No. 4 Michigan gets the early test it needed, and passes with a gritty win over Pitt
NEW YORK -- A week ago Michigan had a 3-0 record with an average margin of victory of 35 points.
But none of it really meant much.
On Wednesday, the Wolverines trailed by as many as seven points in the second half before climbing back for a 67-62 win over Pittsburgh in the semifinals of the NIT Season Tip-Off tournament.
This time, a five-point win seemed to speak an awful lot louder than any 35-point blasting the Wolverines had scored to start the year.
"(We needed this) a lot," said Michigan sophomore point guard Trey Burke, who finished with a team-high 17 points to go along with 6 assists. "The first couple of games, I wouldn't say they were easy, but they weren't Pitt talent-wise.
"With this team, we know we need to stay grounded, stay humble and stay together. And that's what we did tonight."
Pitt's not a ranked opponent, its not expected to win the Big East and its far from perfect. But it is an NCAA Tournament-caliber opponent.
And, perhaps more importantly, it was a team Michigan was expected to beat.
On this night, the Wolverines certainly acted the part of the fourth-ranked team in America -- and Friday (against Kansas State), the Wolverines will go for an NIT Season Tip-Off championship.
"Everybody's going to give us their best game, they know (where) we're ranked," said junior Tim Hardaway Jr., who finished with 16 points and 4 rebounds. "We just have to be prepared and ready for any possibility they throw at us."
Very little was perfect about Michigan's win Wednesday, but for the first time in a long time, it didn't have to be.
Pitt had size, it had bulk and it had athleticism. But so did Michigan. The Wolverines out-rebounded a traditionally rugged Panther squad 37-26, beating them at their own game for almost the entire second half.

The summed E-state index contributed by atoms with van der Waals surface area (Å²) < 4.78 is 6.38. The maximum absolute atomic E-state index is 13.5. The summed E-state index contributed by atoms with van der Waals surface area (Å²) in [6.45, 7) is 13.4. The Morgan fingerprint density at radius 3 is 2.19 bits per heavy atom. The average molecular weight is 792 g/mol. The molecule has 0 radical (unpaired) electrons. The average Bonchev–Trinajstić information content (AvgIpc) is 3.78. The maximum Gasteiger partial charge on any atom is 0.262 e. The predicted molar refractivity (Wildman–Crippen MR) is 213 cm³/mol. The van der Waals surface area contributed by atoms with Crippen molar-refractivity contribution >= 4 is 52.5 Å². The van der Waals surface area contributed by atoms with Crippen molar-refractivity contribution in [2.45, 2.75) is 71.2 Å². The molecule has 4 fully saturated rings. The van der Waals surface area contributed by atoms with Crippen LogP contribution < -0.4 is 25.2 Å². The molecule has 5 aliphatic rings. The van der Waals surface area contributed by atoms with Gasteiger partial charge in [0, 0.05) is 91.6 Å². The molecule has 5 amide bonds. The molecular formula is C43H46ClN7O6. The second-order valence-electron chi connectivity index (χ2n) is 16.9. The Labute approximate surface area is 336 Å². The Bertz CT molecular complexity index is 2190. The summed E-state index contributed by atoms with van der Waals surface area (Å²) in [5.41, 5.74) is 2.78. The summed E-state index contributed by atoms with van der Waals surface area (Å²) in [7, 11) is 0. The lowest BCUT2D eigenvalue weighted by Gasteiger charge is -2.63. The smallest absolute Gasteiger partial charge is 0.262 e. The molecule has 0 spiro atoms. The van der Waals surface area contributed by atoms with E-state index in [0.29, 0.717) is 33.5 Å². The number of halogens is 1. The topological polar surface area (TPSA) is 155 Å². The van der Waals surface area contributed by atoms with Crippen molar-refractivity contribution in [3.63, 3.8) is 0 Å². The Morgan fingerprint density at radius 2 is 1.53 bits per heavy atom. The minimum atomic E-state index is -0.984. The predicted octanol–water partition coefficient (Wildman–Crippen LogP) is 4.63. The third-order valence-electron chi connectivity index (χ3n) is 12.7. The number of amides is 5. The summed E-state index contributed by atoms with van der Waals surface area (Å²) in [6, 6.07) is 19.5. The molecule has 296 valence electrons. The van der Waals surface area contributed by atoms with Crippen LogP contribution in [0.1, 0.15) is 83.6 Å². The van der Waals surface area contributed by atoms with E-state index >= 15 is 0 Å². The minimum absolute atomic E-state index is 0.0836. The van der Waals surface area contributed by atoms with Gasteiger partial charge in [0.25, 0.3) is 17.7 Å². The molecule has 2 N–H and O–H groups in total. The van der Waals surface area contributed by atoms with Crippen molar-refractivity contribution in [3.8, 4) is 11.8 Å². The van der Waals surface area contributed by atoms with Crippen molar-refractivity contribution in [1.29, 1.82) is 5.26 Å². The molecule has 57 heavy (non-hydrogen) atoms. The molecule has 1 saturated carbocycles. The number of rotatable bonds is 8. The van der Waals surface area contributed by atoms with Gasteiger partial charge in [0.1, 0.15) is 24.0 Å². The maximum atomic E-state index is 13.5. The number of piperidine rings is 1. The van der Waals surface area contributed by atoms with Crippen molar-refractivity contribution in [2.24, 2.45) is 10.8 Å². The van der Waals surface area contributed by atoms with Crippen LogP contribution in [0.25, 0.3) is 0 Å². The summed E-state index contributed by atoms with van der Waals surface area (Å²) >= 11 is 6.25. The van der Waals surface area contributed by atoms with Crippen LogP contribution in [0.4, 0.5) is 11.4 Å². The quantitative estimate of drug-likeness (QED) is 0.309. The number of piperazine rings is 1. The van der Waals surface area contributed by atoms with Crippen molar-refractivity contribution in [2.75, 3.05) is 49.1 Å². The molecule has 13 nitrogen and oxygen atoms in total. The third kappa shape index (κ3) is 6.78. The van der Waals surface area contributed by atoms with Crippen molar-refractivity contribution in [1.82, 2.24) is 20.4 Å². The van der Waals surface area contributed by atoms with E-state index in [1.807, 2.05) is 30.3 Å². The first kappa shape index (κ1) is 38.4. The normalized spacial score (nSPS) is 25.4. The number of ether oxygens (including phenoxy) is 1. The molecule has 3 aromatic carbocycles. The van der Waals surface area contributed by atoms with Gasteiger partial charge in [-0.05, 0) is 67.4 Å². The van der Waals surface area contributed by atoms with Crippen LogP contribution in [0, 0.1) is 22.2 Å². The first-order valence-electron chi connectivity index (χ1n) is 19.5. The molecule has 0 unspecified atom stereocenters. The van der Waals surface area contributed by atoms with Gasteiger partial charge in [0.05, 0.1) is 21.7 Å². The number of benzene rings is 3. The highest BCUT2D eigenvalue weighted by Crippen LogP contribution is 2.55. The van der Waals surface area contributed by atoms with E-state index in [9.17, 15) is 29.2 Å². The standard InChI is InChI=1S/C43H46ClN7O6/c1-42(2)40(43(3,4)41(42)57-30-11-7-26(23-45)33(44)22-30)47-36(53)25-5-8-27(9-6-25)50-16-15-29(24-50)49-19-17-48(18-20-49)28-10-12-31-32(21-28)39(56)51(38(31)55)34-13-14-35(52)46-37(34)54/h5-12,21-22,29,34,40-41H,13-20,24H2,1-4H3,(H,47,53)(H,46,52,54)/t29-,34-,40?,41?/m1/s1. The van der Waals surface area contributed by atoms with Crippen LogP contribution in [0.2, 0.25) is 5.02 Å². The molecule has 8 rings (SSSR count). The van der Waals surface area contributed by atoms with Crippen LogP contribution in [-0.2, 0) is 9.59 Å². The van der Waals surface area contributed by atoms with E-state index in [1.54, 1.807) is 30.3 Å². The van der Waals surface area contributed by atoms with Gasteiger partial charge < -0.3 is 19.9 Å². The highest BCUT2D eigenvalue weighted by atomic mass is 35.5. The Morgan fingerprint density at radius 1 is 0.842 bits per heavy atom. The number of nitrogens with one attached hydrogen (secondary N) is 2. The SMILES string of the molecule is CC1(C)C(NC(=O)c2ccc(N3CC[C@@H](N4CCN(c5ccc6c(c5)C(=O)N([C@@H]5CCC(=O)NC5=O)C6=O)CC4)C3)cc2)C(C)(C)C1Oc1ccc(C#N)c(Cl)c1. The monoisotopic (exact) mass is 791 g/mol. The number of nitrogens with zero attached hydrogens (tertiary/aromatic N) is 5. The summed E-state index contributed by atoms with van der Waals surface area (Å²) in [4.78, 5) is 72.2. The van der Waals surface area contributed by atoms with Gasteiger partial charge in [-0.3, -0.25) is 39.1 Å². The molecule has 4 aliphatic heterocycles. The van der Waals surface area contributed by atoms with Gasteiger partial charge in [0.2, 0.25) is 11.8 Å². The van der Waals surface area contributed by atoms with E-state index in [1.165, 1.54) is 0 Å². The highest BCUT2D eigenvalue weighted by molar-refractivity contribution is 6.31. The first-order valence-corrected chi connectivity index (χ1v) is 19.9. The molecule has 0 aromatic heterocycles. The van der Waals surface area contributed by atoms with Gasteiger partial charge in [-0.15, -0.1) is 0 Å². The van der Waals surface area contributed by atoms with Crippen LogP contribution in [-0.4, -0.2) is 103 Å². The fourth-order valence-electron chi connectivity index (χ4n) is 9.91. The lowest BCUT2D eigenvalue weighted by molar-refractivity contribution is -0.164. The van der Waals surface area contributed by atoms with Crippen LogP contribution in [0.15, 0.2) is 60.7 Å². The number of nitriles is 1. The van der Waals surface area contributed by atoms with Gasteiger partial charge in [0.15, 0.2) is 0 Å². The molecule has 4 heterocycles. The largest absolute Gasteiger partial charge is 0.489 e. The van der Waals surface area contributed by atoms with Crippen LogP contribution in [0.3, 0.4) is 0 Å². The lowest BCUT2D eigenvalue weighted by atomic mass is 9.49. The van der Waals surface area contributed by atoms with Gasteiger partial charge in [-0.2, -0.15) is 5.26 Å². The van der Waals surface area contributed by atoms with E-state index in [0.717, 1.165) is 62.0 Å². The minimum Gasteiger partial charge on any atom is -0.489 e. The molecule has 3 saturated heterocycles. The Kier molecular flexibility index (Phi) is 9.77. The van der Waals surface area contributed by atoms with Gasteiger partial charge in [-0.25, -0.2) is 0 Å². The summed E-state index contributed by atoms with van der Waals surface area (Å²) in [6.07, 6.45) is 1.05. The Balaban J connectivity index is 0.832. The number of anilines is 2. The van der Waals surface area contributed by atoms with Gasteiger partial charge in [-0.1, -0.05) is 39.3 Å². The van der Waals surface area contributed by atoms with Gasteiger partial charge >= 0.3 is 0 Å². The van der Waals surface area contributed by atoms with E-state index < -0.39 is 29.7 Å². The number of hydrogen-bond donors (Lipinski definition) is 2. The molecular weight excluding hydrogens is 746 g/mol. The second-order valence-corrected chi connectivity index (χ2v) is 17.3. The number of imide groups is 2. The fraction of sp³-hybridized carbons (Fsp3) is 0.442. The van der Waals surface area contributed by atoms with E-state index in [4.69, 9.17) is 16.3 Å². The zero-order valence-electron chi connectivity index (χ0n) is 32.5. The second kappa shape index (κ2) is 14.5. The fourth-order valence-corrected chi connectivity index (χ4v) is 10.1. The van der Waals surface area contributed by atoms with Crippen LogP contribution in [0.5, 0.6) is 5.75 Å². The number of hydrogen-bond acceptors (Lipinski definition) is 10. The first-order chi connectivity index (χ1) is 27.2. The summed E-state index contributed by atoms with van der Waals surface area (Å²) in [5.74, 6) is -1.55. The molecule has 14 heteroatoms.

Both Hardaway and freshman wing Glenn Robinson III were quiet during the game's early going, but were clutch when the game was on the line -- as Robinson scored 9 of his 13 points in the game's final 11 minutes, while Hardaway shook off three fouls to drop in back-to-back layups that gave Michigan a 7-point edge with just 1:50 to go.
They were poised, they were resilient and on this night, they were just better.
"I think we live for moments like this as basketball players," said freshman wing Nik Stauskas, who scored 15 points and went 6-for-6 from the foul line. "Playing at the Garden against a good team like Pitt, we did a great job of coming together and staying poised."
Michigan still has an awful lot to learn about itself, and it still has to prove if it truly deserves that No. 4 ranking.
But on Wednesday, it did prove something.
It proved that, unlike years past, it doesn't have to be perfect against a highly-skilled, highly-physical team to win a basketball game. Against the Ohio States and Michigan States over the past two years, Michigan had little to no margin for error, because physically, it just couldn't hang.
Well, in 2012-13, it has all the talent and physical tools it needs to hang.
And that means an awful lot.